Wednesday, August 01, 2007

Anything Is Possible

Trolling the Internet the other day for a column idea, I invented a game. I call it Anything Is Possible. The game begins by asking a simple question: What’s one obstacle that might prevent someone from achieving a dream?

The first round, I chose blindness. I asked myself, “What dream would a blind person be unable to pursue?” Piloting a plane is the first thing that came to mind. Fully expecting zero results, I Googled “blind pilot.”

I was shocked to learn that at least two blind men have become pilots: Steve Cunningham, who lost his sight at age 12 (see photo at right); and Miles Hilton-Barber, who has been blind for 25 years. Both use co-pilots, but computer software enables the men to be fully in control.

Okay, I thought, maybe planes have become so high-tech that sight is no longer needed to pilot them. But what about driving? Surely a blind man can’t drive. So I Googled “blind driver.”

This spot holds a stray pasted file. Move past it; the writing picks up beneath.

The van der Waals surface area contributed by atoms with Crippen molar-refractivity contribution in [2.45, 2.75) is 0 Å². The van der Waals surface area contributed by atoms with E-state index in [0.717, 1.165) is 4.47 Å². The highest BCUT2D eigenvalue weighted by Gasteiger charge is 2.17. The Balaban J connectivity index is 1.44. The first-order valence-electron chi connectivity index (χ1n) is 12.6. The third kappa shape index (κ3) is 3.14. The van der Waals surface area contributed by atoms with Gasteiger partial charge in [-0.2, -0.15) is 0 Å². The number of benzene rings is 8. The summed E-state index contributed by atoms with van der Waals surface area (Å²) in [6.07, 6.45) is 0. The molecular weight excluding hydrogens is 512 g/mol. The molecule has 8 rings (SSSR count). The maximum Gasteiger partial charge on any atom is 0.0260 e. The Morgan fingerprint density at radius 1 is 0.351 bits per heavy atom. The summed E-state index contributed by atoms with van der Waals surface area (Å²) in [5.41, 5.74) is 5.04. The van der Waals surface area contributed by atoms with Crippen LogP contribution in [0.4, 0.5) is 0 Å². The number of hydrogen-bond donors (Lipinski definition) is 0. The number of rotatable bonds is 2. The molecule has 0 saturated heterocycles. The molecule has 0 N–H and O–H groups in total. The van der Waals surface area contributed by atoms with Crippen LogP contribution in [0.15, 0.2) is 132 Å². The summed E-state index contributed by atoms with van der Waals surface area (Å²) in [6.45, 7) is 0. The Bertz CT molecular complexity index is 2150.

To my amazement, I discovered that in 1995, Hein Wagner, a South African who has been blind from birth, broke the record for fastest blind driver. (See photo at right.) Driving a Maserati, he reached a speed of 167 miles an hour. (Note that the record is for fastest blind driver, not only blind driver.)

Then I Googled “blind doctor” and came up with at least five men and women who have become physicians. Two are in rehabilitation medicine, two are psychiatrists, and one is an osteopath.

Deaf musicians? There’s Evelyn Glennie, an award-winning percussionist; Shawn Dale Barnett, a deaf drummer who passed away in 2003; and, of course, Beethoven.

I found a marathon double-amputee (Clare Forbes), a dyslexic writer (Stephen J. Cannell, author of 11 novels and creator of 21 Jump Street), and a once-destitute millionaire (Chris Gardner, the inspiration for the movie The Pursuit of Happyness).

The list goes on and on. Try it yourself and see what happens.

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